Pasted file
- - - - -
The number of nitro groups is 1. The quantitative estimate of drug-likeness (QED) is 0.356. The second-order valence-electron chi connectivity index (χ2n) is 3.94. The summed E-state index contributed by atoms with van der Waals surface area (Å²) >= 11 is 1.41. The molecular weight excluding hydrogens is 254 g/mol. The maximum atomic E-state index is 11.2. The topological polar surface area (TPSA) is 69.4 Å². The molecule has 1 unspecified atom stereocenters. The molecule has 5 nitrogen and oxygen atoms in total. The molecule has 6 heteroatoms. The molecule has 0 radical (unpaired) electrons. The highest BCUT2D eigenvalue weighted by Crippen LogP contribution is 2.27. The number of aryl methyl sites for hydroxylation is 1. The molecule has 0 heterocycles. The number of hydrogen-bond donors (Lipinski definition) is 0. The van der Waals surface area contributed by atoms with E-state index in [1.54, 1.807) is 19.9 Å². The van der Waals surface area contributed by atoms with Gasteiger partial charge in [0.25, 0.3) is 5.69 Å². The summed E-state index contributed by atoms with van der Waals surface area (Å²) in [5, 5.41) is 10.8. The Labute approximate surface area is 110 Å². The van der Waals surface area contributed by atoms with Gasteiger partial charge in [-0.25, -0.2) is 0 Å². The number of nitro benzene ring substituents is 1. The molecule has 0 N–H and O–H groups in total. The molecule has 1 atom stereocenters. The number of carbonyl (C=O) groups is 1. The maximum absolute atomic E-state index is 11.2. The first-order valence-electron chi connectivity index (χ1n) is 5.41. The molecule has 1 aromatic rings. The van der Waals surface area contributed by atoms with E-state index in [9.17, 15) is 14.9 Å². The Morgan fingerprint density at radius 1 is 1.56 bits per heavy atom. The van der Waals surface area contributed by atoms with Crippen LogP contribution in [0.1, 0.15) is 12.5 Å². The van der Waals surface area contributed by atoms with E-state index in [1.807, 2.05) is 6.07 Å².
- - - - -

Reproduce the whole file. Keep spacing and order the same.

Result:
The number of nitro groups is 1. The quantitative estimate of drug-likeness (QED) is 0.356. The second-order valence-electron chi connectivity index (χ2n) is 3.94. The summed E-state index contributed by atoms with van der Waals surface area (Å²) >= 11 is 1.41. The molecular weight excluding hydrogens is 254 g/mol. The maximum atomic E-state index is 11.2. The topological polar surface area (TPSA) is 69.4 Å². The molecule has 1 unspecified atom stereocenters. The molecule has 5 nitrogen and oxygen atoms in total. The molecule has 6 heteroatoms. The molecule has 0 radical (unpaired) electrons. The highest BCUT2D eigenvalue weighted by Crippen LogP contribution is 2.27. The number of aryl methyl sites for hydroxylation is 1. The molecule has 0 heterocycles. The number of hydrogen-bond donors (Lipinski definition) is 0. The van der Waals surface area contributed by atoms with E-state index in [1.54, 1.807) is 19.9 Å². The van der Waals surface area contributed by atoms with Gasteiger partial charge in [0.25, 0.3) is 5.69 Å². The summed E-state index contributed by atoms with van der Waals surface area (Å²) in [5, 5.41) is 10.8. The Labute approximate surface area is 110 Å². The van der Waals surface area contributed by atoms with Gasteiger partial charge in [-0.25, -0.2) is 0 Å². The number of nitro benzene ring substituents is 1. The molecule has 0 N–H and O–H groups in total. The molecule has 1 atom stereocenters. The number of carbonyl (C=O) groups is 1. The maximum absolute atomic E-state index is 11.2. The first-order valence-electron chi connectivity index (χ1n) is 5.41. The molecule has 1 aromatic rings. The van der Waals surface area contributed by atoms with E-state index in [9.17, 15) is 14.9 Å². The Morgan fingerprint density at radius 1 is 1.56 bits per heavy atom. The van der Waals surface area contributed by atoms with Crippen LogP contribution in [0.1, 0.15) is 12.5 Å². The van der Waals surface area contributed by atoms with E-state index in [1.807, 2.05) is 6.07 Å².